Marketing wise we've always been a busy brand. We throw the kitchen sink at everything! We sponsor podcasts, events, F3 drivers, fashion shows and even small gigs to support local Australian bands and artists.
I believe our brand is really out there, and we're taking risks, but not crazy ones. Getting Bae Juice out there has really opened up lots of opportunities for us.
What’s your biggest selling product?
We have one product! And a few ideas on the way, watch this space!
What have been some of your biggest failures along the way?
Geez we've had a few. We ran out of stock in October last year, when we were really starting to take off. We couldn’t get any stock into the country. We hadn’t forecasted or prepared well enough. To be fair, it was peak COVID; however, we couldn’t fulfil online orders.
Cafe’s and bottle shops were asking for more stock, and we just couldn’t supply it. It was insanely stressful and something we'd never allow to happen again. We now have backup stock, some being manufactured currently and some on the way!
So a big learning curve, and it was extremely frustrating losing sales and new opportunities. It’s not an easy fix as cash flow comes into play, turnaround times and other issues. Owning a product and importing it is no easy task.
What day to day digital tools do you use?
Always on Zoom.
We use Klaviyo for our email marketing.
I live on Instagram (I guess Facebook goes with this too)
Am just about to utilise YouTube with some more behind the scenes content of our company.
Plenty of Excel, which is not my department, I can barely change the colour of the cells, but my fellow founder Liams a jet.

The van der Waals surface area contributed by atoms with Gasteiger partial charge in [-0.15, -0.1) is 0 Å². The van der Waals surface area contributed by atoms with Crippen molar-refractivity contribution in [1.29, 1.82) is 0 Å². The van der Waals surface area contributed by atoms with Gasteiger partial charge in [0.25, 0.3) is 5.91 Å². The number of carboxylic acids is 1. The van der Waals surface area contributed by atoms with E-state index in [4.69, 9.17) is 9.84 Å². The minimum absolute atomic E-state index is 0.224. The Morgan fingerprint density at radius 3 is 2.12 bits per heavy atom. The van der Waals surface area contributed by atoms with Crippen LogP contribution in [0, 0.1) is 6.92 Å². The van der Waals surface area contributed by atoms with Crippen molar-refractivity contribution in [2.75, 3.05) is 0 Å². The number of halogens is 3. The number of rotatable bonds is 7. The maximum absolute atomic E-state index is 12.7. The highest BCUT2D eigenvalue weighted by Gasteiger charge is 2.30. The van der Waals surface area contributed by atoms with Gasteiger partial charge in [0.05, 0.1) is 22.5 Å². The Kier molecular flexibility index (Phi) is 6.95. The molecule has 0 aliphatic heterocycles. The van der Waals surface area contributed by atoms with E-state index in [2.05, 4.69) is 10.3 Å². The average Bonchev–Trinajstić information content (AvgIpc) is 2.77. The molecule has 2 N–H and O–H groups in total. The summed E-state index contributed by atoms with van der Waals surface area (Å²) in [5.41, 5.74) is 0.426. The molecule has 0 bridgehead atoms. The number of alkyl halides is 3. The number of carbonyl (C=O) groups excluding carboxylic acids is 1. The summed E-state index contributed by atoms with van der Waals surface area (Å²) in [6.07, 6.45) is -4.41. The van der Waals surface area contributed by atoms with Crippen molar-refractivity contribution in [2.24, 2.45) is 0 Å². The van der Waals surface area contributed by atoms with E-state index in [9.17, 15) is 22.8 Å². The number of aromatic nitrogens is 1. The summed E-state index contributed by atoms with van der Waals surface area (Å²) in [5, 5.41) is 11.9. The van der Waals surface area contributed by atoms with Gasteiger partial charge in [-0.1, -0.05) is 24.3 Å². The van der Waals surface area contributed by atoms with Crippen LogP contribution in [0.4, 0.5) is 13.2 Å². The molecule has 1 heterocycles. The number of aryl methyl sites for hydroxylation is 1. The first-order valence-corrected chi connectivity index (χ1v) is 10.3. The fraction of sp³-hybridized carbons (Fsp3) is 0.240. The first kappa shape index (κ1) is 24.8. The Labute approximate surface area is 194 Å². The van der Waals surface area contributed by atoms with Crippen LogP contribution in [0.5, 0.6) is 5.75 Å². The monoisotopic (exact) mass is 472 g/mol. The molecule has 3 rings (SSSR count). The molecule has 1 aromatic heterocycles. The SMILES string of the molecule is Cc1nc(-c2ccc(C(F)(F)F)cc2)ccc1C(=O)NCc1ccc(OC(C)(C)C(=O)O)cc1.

What book has been a great inspiration to you as a founder?
I don’t read, ever! I scroll Linkedin and read business-related content online, but that's about it. I get lots of great information online.
I don’t love people complaining about screen time. I gather so many ideas and information from Instagram, like new menu ideas for the cafe, new content for Bae Juice and finding cool places to go out with my friends.
I don’t listen to podcasts, occasionally Funny Business, as the boys are good friends and the most authentic people on the planet. But I can’t sit still, so I struggle with all the above!
What quotes do you live by?
“Could Be Worse”
I have this tattooed on me.
It helps during those high-stress moments when you think the world is ending, but you just exited an email you were writing.
What do you do to look after your mental health as a founder?
Have fun, blow off steam. Everyone is different. I understand people run 10km. I’d rather have ten beers with my closest friends and tune out from the business world I’m in.
In a few words what does it mean to be the founder of a business?
" It’s rewarding. Not many people are cut out for it. Let’s be honest, wearing ten different hats, the stress and the seven days a week. It’s tough shit, but it makes me more pumped that I can do this, and I’m born for it."
What are the biggest pieces of advice you’d give to other founders?
My theory of our rapid growth over 12 months comes down to this: An amazing opportunity comes up for the brand. It’s going to cost us $4,000, and we only have $1,200. Most would say sorry we can’t do it, but for the last three years, we have reached into our pockets and taken more shifts to fund the businesses growth.
We get the $2,800. We do the campaign, see sales spike and the brand awareness was huge. All worth it! I’ve borrowed $10,000 from my dad because we needed to market the business as our sales weren’t increasing and we were behind on bills.
So I question some founders I speak to. Most of them, are they really all in? Or are they just waiting for the company to blow up and reach goals on its own? This is what it takes to build a brand and a company, making shit happen.
"This is what it takes to build a brand and a company, making shit happen."